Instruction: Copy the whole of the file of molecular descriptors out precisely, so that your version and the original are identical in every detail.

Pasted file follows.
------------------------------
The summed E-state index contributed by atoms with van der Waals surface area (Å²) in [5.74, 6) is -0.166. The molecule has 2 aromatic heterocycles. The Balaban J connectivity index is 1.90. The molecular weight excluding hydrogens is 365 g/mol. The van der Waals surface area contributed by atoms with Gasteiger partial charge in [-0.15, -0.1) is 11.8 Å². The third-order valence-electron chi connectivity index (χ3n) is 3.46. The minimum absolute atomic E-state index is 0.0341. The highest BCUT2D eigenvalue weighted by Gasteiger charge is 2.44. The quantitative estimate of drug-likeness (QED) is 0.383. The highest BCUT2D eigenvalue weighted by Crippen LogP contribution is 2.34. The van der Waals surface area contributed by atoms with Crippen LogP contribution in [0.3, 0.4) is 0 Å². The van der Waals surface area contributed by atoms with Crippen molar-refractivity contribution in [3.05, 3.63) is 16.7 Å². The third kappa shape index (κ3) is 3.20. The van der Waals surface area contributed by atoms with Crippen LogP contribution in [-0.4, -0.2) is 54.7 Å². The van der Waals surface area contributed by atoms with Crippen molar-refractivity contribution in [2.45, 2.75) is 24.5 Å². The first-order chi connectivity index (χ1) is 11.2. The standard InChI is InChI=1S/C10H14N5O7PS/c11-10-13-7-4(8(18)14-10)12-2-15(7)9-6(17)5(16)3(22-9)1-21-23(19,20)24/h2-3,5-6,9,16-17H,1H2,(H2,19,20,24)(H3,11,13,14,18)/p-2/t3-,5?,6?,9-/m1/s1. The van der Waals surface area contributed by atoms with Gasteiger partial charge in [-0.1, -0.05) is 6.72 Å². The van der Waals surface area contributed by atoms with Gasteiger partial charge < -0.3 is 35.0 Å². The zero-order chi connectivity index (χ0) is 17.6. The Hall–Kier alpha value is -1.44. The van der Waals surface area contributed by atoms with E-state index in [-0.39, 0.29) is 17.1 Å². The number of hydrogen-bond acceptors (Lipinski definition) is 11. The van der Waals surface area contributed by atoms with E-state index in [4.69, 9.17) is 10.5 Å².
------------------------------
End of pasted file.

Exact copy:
The summed E-state index contributed by atoms with van der Waals surface area (Å²) in [5.74, 6) is -0.166. The molecule has 2 aromatic heterocycles. The Balaban J connectivity index is 1.90. The molecular weight excluding hydrogens is 365 g/mol. The van der Waals surface area contributed by atoms with Gasteiger partial charge in [-0.15, -0.1) is 11.8 Å². The third-order valence-electron chi connectivity index (χ3n) is 3.46. The minimum absolute atomic E-state index is 0.0341. The highest BCUT2D eigenvalue weighted by Gasteiger charge is 2.44. The quantitative estimate of drug-likeness (QED) is 0.383. The highest BCUT2D eigenvalue weighted by Crippen LogP contribution is 2.34. The van der Waals surface area contributed by atoms with Crippen LogP contribution in [0.3, 0.4) is 0 Å². The van der Waals surface area contributed by atoms with Crippen molar-refractivity contribution in [3.05, 3.63) is 16.7 Å². The third kappa shape index (κ3) is 3.20. The van der Waals surface area contributed by atoms with Crippen LogP contribution in [-0.4, -0.2) is 54.7 Å². The van der Waals surface area contributed by atoms with Crippen molar-refractivity contribution in [2.45, 2.75) is 24.5 Å². The first-order chi connectivity index (χ1) is 11.2. The standard InChI is InChI=1S/C10H14N5O7PS/c11-10-13-7-4(8(18)14-10)12-2-15(7)9-6(17)5(16)3(22-9)1-21-23(19,20)24/h2-3,5-6,9,16-17H,1H2,(H2,19,20,24)(H3,11,13,14,18)/p-2/t3-,5?,6?,9-/m1/s1. The van der Waals surface area contributed by atoms with Gasteiger partial charge in [-0.1, -0.05) is 6.72 Å². The van der Waals surface area contributed by atoms with Gasteiger partial charge < -0.3 is 35.0 Å². The zero-order chi connectivity index (χ0) is 17.6. The Hall–Kier alpha value is -1.44. The van der Waals surface area contributed by atoms with E-state index in [-0.39, 0.29) is 17.1 Å². The number of hydrogen-bond acceptors (Lipinski definition) is 11. The van der Waals surface area contributed by atoms with E-state index in [4.69, 9.17) is 10.5 Å².